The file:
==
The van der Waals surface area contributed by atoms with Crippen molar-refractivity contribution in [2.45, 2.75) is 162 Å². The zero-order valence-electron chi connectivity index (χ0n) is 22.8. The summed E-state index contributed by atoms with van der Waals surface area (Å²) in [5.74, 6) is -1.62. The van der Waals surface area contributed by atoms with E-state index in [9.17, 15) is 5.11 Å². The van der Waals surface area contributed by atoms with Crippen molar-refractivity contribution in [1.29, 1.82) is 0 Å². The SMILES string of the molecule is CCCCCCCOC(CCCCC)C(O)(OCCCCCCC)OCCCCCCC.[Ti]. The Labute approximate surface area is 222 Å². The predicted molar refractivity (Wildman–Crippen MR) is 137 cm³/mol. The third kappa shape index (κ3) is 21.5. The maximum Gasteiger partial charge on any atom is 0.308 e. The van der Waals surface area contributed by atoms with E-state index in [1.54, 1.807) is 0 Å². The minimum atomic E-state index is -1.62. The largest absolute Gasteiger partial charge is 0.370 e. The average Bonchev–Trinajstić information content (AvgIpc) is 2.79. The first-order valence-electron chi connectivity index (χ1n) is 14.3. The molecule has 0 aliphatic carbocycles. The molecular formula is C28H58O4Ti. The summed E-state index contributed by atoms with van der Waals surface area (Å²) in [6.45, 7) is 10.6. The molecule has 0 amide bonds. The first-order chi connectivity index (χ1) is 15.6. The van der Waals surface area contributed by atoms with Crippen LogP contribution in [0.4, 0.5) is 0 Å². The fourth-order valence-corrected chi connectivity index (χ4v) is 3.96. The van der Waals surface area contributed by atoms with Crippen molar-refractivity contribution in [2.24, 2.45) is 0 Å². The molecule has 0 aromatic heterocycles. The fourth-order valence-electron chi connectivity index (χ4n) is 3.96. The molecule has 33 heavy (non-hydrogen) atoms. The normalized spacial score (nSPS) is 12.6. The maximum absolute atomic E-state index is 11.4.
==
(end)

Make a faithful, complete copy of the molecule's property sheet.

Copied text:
The van der Waals surface area contributed by atoms with Crippen molar-refractivity contribution in [2.45, 2.75) is 162 Å². The zero-order valence-electron chi connectivity index (χ0n) is 22.8. The summed E-state index contributed by atoms with van der Waals surface area (Å²) in [5.74, 6) is -1.62. The van der Waals surface area contributed by atoms with E-state index in [9.17, 15) is 5.11 Å². The van der Waals surface area contributed by atoms with Crippen molar-refractivity contribution in [1.29, 1.82) is 0 Å². The SMILES string of the molecule is CCCCCCCOC(CCCCC)C(O)(OCCCCCCC)OCCCCCCC.[Ti]. The Labute approximate surface area is 222 Å². The predicted molar refractivity (Wildman–Crippen MR) is 137 cm³/mol. The third kappa shape index (κ3) is 21.5. The maximum Gasteiger partial charge on any atom is 0.308 e. The van der Waals surface area contributed by atoms with E-state index in [1.54, 1.807) is 0 Å². The minimum atomic E-state index is -1.62. The largest absolute Gasteiger partial charge is 0.370 e. The average Bonchev–Trinajstić information content (AvgIpc) is 2.79. The first-order valence-electron chi connectivity index (χ1n) is 14.3. The molecule has 0 aliphatic carbocycles. The molecular formula is C28H58O4Ti. The summed E-state index contributed by atoms with van der Waals surface area (Å²) in [6.45, 7) is 10.6. The molecule has 0 amide bonds. The first-order chi connectivity index (χ1) is 15.6. The van der Waals surface area contributed by atoms with Crippen LogP contribution in [0.4, 0.5) is 0 Å². The fourth-order valence-corrected chi connectivity index (χ4v) is 3.96. The van der Waals surface area contributed by atoms with Crippen molar-refractivity contribution in [2.24, 2.45) is 0 Å². The molecule has 0 aromatic heterocycles. The fourth-order valence-electron chi connectivity index (χ4n) is 3.96. The molecule has 33 heavy (non-hydrogen) atoms. The normalized spacial score (nSPS) is 12.6. The maximum absolute atomic E-state index is 11.4.